Ratings represent risk relative to the contiguous United States. 100 is the highest risk for the hazard and 1 is the lowest for the U.S., but does not indicate no risk. Flood and fire are rated based on the buildings in Omaha exposed to these hazards. See hazard sections below and check your address for details.
Omaha is vulnerable to inland flooding, especially flash floods which have disrupted homes, businesses, and infrastructure in recent years. Intense rainfall, likely influenced by warmer weather patterns, contributed to these events in 2019 and 2021.
The number of the hottest days in Omaha is projected to keep increasing.
In a typical year between 1985-2005, people in Omaha, NE experienced about 7 days above 94.8ºF in a year. By 2050, people in Omaha are projected to experience an average of about 36 days per year over 94.8ºF.
Climate change is increasing the frequency and intensity of heat waves, even in places with cooler average temperatures. See more information on heat risk. Everyone can take steps to reduce their risks from extreme heat.
The amount of precipitation during the most extreme days in Omaha is projected to increase.
An extreme storm for Omaha, NE is a 48-hour rainfall total greater than 0.8 inches. Historically, about 13.6" of rain (or the equivalent in snow) fell over about 10 storms each year. By 2050, about 14.7" of rain are projected over about 11 storms each year. The annual precipitation in Omaha, NE is projected to increase from about 30.0" to about 31.2".
Extreme precipitation in any form can pose significant risks. Climate change increases the potential for extreme rainfall or snowfall because warmer air can hold more water vapor. See more information on storm risk. Property owners can take steps to reduce their risks from extreme precipitation.
The risk on the most dangerous fire weather days in Omaha is moderate. The number of these days per year is expected to increase through 2050.
Of 244 census tracts in Omaha, NE, there are 151 where more than a quarter of buildings have significant fire risk, and 93 where more than half of buildings have significant fire risk. Property owners can take steps to mitigate their risks from wildfires.
Fire risk depends on proximity to vegation: densely developed urban areas have a much lower risk of burning than areas adjacent to wildland. Climate change increases risks from wildfire by creating hotter, drier conditions for fires to spread. ClimateCheck ratings of fire risk are based on projected weather conditions and U.S. Forest Service models simulating fire behavior.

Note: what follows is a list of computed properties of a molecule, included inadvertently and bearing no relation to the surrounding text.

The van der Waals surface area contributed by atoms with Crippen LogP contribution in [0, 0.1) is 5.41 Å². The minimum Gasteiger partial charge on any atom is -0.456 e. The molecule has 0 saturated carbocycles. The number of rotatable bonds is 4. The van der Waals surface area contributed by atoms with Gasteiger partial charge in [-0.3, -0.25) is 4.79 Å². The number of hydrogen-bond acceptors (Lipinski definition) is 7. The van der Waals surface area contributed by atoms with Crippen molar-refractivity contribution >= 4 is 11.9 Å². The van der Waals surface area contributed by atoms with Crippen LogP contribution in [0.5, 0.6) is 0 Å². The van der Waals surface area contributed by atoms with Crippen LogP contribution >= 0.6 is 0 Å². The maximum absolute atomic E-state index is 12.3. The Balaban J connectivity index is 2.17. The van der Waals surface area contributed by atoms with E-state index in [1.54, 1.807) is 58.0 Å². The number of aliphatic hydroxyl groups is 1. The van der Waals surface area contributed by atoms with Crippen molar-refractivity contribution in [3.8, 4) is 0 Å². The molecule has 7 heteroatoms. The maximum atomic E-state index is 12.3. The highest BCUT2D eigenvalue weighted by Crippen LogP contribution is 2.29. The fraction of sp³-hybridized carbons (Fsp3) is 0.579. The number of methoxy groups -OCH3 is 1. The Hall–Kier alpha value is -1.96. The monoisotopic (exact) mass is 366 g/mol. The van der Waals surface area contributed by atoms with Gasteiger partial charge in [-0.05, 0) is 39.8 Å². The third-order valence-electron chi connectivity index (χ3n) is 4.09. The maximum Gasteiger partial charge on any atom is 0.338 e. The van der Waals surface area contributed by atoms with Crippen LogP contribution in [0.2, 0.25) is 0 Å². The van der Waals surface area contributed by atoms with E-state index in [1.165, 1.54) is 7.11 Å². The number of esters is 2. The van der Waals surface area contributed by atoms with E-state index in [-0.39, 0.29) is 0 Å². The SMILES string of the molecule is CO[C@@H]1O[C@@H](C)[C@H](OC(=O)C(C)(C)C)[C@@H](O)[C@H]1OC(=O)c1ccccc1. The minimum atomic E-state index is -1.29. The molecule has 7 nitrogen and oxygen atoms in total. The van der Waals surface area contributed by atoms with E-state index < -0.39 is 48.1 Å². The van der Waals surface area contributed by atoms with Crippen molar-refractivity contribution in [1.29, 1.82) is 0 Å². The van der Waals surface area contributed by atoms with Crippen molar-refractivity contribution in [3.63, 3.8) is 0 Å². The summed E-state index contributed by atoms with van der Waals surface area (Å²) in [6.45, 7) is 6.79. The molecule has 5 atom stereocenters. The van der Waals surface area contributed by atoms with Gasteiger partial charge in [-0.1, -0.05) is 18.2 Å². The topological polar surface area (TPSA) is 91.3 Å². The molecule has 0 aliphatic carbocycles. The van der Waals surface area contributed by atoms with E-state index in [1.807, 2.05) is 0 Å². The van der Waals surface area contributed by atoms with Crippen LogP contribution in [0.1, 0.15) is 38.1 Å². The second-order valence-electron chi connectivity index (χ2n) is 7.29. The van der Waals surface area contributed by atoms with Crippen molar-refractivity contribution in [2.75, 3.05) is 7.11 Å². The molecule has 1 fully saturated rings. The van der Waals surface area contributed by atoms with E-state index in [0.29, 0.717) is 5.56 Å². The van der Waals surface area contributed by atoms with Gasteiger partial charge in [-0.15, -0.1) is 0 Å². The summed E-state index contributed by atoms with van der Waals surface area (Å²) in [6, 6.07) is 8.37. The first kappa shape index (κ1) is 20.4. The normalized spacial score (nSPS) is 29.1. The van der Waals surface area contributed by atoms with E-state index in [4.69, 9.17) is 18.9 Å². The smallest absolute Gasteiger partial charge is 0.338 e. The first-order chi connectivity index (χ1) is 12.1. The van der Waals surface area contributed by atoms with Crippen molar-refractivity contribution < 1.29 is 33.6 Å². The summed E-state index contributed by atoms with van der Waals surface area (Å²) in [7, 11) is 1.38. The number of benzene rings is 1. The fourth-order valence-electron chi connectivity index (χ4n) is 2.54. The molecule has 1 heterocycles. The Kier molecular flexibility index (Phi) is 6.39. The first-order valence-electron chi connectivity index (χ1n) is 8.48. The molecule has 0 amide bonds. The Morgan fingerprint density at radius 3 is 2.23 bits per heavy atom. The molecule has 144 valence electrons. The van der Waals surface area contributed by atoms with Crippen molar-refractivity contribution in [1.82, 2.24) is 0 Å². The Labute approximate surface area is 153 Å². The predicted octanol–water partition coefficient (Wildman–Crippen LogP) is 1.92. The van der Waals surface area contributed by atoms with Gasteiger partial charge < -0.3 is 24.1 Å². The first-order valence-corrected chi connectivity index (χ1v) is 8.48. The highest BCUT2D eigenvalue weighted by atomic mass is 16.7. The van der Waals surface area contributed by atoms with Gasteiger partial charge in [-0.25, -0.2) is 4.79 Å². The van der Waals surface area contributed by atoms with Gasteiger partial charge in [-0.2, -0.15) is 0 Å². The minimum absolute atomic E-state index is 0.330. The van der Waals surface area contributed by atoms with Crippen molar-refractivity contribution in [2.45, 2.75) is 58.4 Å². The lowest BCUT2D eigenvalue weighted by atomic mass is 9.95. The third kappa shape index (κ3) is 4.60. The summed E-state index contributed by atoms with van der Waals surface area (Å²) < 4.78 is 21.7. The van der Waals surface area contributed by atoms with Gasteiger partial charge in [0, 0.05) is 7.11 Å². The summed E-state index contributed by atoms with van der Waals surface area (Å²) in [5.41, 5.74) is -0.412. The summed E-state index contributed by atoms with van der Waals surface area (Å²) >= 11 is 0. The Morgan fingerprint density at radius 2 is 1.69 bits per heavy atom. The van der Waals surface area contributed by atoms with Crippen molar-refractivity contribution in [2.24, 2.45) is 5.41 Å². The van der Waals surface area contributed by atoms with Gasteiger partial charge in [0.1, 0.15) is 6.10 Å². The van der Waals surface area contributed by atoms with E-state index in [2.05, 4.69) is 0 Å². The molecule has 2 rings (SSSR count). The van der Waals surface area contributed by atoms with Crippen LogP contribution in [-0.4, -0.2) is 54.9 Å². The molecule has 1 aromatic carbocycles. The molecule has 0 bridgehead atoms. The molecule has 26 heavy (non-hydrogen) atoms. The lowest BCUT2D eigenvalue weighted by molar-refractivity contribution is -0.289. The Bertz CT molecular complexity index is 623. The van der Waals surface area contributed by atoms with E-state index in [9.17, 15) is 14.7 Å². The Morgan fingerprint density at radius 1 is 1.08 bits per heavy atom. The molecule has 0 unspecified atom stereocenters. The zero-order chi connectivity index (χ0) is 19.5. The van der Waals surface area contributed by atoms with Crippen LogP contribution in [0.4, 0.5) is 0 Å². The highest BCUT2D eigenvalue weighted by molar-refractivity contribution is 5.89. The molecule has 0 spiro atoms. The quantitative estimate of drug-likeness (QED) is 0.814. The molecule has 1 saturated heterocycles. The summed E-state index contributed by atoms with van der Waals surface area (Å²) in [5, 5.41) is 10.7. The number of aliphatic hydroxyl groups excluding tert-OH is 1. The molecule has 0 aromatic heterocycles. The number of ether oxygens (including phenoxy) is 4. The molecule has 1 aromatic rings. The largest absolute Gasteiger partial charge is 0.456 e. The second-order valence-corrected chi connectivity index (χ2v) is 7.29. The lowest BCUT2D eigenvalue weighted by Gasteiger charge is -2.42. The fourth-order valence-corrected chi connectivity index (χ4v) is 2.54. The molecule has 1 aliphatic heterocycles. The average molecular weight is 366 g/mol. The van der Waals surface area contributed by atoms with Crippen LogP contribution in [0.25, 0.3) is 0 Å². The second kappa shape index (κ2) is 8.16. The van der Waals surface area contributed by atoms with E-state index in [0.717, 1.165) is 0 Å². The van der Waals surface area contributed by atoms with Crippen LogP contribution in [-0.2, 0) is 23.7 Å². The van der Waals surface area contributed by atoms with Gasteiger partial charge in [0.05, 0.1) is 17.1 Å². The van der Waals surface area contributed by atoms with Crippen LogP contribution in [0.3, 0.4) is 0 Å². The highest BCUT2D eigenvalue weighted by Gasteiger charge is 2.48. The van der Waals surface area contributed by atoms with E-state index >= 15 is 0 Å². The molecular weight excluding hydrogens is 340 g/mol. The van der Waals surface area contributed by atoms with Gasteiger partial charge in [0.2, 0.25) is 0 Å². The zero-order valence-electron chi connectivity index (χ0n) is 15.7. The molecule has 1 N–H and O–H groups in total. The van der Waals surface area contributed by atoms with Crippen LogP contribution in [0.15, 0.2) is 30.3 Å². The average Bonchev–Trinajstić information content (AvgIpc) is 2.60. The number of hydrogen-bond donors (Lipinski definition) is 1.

Buildings at risk in Omaha average about a 34% chance of a flood about 1.9 feet deep over 30 years.
Of 244 census tracts in Omaha, NE, there are 2 where more than half of buildings have significant risk from surface (pluvial) flooding and riverine (fluvial) flooding.Property owners can check a specific address for flood risk including FEMA flood zone, then take steps to reduce their vulnerability to flooding damage.
Climate change is increasing inland and coastal flooding risk due to sea level rise and increasing chances of extreme precipitation. See more information on flooding risk.
The recent average water stress in Omaha is low and projected to remain about the same through 2050.
The Big Papillion-Mosquito watershed, which contains Omaha, NE, has experienced 569 weeks (50% of weeks) since 2000 with some of its area in drought of any level, and 47 weeks (4% of weeks) since 2000 with some of its area in Extreme or Exceptional drought. Source: National Drought Monitor.
Climate change is increasing the risk of drought. Water stress (the ratio of water demand to supply) depends on how water utilities source water and their plans to adapt to climate change. Property owners can also take steps to reduce their risks from drought.
Mitigating climate change, by eliminating our emissions into the atmosphere and reducing our strain on the environment, and adapting to our changing planet are both vital to our well-being.
The risks presented on this page reflect averages for Omaha, NE and can vary for individual properties. Check your address and request a report describing risks to your property and in your area.
Check our free report for tips on protecting your home from hazards.
Green infrastructure is a category of nature-based solutions for managing increasing precipitation. Find resources for individuals and municipalities through the EPA Soak Up the Rain initiative.
Planting trees and vegetation helps reduce extreme heat in urban environments. Cool pavements can also help. Search the Heat Island Community Actions Database to see what some municipalities have been doing to reduce extreme heat risk.
Read more about building resilience for communities: U.S. Climate Resilience Toolkit
Use the Common Cause tool to find your representatives, how to contact them, and information about political contributions and bills they have introduced.
Reducing emissions is necessary and possible across the globe and in every part of our society. Learn more with the Project Drawdown introduction to climate solutions.
Estimate your emissions with the CoolClimate calculator.